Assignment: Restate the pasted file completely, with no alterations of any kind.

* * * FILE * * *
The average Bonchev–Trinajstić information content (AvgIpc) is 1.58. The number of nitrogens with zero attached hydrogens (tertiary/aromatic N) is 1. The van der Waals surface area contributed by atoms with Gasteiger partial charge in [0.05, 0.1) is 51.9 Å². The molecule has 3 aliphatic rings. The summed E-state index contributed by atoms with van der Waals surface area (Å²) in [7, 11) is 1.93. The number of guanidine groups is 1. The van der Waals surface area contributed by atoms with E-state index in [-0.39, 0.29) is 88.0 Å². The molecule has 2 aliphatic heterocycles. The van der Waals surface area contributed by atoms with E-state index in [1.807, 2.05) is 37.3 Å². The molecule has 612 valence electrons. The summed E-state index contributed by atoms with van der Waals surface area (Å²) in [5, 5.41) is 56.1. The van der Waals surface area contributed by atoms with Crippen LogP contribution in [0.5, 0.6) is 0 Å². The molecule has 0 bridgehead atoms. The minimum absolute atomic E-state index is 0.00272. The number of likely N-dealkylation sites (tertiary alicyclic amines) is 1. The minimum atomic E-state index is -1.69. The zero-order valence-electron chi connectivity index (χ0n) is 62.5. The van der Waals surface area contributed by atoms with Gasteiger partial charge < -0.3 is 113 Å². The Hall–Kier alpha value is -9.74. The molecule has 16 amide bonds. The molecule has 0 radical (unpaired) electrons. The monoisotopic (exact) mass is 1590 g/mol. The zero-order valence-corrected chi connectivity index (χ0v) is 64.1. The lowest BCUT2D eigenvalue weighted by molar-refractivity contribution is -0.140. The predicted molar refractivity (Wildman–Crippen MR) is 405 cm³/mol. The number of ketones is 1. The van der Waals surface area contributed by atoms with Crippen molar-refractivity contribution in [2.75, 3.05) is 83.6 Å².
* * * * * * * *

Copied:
The average Bonchev–Trinajstić information content (AvgIpc) is 1.58. The number of nitrogens with zero attached hydrogens (tertiary/aromatic N) is 1. The van der Waals surface area contributed by atoms with Gasteiger partial charge in [0.05, 0.1) is 51.9 Å². The molecule has 3 aliphatic rings. The summed E-state index contributed by atoms with van der Waals surface area (Å²) in [7, 11) is 1.93. The number of guanidine groups is 1. The van der Waals surface area contributed by atoms with E-state index in [-0.39, 0.29) is 88.0 Å². The molecule has 2 aliphatic heterocycles. The van der Waals surface area contributed by atoms with E-state index in [1.807, 2.05) is 37.3 Å². The molecule has 612 valence electrons. The summed E-state index contributed by atoms with van der Waals surface area (Å²) in [5, 5.41) is 56.1. The van der Waals surface area contributed by atoms with Crippen LogP contribution in [0.5, 0.6) is 0 Å². The molecule has 0 bridgehead atoms. The minimum absolute atomic E-state index is 0.00272. The number of likely N-dealkylation sites (tertiary alicyclic amines) is 1. The minimum atomic E-state index is -1.69. The zero-order valence-electron chi connectivity index (χ0n) is 62.5. The van der Waals surface area contributed by atoms with Gasteiger partial charge < -0.3 is 113 Å². The Hall–Kier alpha value is -9.74. The molecule has 16 amide bonds. The molecule has 0 radical (unpaired) electrons. The monoisotopic (exact) mass is 1590 g/mol. The zero-order valence-corrected chi connectivity index (χ0v) is 64.1. The lowest BCUT2D eigenvalue weighted by molar-refractivity contribution is -0.140. The predicted molar refractivity (Wildman–Crippen MR) is 405 cm³/mol. The number of ketones is 1. The van der Waals surface area contributed by atoms with Crippen molar-refractivity contribution in [2.75, 3.05) is 83.6 Å².